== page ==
If your current training schedule includes too much of the same old thing--same course, same pace, same distance--it's time for a change.
Otherwise, your repetitive stride pattern will tighten the muscles and joints and make you more susceptible to injury, while your pokey gait simply trains you to run slowly. You risk fatigue, heavy legs and probably the onset of terminal boredom.
The tempo run is a wonderful change of pace for a number of reasons. Make one run per week a faster workout to elevate your fitness, add variety, develop your concentration and get you out of that go-slow rut.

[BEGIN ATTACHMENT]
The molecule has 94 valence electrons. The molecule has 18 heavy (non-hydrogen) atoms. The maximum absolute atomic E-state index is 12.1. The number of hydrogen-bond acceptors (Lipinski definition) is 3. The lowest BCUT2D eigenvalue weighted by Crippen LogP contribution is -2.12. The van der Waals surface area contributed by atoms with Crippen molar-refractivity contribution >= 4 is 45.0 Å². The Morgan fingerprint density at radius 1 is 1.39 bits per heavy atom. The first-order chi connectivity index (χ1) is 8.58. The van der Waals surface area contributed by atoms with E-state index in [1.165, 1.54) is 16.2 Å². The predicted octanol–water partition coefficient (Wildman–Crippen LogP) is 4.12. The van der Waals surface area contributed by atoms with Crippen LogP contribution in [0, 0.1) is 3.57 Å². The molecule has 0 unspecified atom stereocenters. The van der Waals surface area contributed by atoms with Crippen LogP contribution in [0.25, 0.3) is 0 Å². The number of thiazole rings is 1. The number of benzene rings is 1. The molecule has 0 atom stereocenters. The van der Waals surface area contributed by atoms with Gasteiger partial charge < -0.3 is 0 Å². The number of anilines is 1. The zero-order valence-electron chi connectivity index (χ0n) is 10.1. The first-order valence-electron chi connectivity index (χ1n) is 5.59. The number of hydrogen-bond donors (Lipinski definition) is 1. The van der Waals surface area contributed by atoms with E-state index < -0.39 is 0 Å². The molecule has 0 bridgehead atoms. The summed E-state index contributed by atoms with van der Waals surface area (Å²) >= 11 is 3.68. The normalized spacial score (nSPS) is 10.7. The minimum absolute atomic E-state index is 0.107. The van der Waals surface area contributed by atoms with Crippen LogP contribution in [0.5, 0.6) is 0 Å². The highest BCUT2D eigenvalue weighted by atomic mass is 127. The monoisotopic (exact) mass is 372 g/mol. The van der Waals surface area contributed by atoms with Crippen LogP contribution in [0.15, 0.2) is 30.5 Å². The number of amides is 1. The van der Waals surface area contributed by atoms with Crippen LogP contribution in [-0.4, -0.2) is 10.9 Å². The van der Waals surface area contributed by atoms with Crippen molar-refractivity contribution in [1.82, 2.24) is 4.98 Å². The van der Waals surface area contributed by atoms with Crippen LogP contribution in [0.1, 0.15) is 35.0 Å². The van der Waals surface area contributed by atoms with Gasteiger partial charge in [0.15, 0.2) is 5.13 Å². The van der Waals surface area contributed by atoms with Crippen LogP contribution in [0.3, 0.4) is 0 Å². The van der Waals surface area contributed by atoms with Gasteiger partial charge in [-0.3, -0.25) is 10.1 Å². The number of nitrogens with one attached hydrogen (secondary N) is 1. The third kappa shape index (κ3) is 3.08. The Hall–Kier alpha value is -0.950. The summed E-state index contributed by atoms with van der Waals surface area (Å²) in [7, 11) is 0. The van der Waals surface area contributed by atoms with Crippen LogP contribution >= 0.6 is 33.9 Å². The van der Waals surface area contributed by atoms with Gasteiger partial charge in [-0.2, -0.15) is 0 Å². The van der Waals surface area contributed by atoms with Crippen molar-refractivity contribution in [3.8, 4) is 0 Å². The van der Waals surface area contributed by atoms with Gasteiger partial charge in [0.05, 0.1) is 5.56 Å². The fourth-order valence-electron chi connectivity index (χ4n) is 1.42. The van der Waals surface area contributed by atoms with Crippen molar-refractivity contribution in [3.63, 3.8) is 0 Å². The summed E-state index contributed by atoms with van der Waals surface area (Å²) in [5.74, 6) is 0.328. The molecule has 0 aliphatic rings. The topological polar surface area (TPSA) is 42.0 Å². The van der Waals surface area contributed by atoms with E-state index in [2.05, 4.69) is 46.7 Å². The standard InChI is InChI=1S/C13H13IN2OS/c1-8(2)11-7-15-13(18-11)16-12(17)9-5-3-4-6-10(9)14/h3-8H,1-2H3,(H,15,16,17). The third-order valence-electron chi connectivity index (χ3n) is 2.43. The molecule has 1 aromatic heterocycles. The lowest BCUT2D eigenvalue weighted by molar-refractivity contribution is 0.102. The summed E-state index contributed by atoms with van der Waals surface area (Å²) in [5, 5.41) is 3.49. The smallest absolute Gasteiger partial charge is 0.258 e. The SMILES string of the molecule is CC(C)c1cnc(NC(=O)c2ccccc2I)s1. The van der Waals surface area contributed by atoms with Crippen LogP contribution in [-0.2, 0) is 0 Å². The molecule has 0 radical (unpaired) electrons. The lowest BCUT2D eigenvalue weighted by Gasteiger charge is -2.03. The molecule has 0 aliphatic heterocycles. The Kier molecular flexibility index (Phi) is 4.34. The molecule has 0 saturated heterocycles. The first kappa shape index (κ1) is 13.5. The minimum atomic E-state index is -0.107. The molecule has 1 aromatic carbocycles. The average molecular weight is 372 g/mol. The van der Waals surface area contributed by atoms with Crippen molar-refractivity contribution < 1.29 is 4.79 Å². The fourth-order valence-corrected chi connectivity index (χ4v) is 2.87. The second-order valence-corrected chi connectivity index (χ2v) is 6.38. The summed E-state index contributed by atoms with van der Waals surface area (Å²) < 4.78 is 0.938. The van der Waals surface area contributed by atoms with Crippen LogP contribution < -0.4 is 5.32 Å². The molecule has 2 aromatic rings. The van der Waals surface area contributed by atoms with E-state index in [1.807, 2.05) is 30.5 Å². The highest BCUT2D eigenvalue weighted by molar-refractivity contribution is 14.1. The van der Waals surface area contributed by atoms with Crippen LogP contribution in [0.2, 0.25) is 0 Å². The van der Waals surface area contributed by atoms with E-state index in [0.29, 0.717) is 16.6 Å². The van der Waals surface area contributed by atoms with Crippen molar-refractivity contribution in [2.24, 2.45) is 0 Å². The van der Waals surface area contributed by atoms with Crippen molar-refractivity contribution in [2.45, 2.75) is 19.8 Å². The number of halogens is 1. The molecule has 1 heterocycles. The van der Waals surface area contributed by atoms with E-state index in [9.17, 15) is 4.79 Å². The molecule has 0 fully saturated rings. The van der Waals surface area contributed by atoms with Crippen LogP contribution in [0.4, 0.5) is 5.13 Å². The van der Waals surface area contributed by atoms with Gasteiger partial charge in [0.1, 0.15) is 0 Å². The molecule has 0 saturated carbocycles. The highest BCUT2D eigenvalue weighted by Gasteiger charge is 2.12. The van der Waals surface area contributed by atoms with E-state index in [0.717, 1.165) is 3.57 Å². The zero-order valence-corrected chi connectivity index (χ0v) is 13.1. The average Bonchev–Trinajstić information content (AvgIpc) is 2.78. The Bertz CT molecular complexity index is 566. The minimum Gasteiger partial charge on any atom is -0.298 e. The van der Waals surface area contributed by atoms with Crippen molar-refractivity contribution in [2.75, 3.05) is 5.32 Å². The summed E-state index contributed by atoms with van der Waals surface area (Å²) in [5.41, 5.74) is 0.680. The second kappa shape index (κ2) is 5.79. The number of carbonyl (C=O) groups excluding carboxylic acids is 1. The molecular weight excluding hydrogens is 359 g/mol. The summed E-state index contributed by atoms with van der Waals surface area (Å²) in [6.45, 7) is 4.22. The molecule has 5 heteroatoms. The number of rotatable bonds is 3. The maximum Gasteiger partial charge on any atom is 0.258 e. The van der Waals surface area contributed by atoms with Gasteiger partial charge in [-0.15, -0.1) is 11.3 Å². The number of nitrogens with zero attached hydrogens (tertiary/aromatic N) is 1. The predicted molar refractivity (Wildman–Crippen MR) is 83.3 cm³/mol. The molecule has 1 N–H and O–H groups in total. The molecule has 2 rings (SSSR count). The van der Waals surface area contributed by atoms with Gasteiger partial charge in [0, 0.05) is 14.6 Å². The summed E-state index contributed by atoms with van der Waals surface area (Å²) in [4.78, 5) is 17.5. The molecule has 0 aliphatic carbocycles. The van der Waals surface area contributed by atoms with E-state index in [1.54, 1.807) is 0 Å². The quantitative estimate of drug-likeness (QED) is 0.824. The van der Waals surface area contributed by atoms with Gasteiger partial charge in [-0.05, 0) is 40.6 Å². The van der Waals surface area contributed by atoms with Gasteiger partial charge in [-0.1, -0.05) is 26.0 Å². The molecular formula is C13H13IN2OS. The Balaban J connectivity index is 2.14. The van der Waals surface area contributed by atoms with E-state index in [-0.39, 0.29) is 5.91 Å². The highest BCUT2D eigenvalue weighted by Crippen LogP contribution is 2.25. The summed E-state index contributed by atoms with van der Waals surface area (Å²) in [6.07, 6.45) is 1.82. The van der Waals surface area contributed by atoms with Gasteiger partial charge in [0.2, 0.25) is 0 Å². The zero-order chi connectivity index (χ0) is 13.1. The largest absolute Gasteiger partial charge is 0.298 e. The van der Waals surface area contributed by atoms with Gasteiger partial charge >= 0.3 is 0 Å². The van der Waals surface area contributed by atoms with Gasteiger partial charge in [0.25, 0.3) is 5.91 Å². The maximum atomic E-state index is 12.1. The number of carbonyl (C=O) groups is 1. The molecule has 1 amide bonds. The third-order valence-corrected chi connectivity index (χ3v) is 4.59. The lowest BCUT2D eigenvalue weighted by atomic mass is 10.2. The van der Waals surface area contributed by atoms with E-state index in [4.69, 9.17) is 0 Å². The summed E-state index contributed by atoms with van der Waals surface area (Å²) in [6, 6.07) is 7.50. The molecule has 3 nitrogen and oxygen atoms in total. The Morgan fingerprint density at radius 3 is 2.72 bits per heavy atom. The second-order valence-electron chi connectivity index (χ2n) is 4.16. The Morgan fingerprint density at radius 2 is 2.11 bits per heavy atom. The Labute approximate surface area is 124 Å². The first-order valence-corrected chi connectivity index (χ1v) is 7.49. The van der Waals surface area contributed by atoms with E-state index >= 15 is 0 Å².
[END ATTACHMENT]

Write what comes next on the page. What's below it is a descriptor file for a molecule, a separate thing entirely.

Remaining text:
- Most experts advise that you run tempo workouts at a slightly slower speed than your current 10K race pace -- say, 10 to 20 seconds slower per mile. This shouldn't feel like an all-out effort, but you'll definitely be running harder than on your steady-run days.
- If you use a heart-rate monitor, aim to hit 90 percent of your maximum heart rate. Begin and end the workout with 10 minutes of easy running. The middle 25 minutes is where you want to enter your tempo zone.
- Tempo running requires greater focus than other runs, where you can let your mind wander and lose yourself in random thoughts. To sustain a fast-but-controlled pace for up to 25 minutes, you have to concentrate on running smoothly and crisply, maintaining good form, not letting your pace waver. In other words, you have to monitor your body, not let it revert to auto pilot.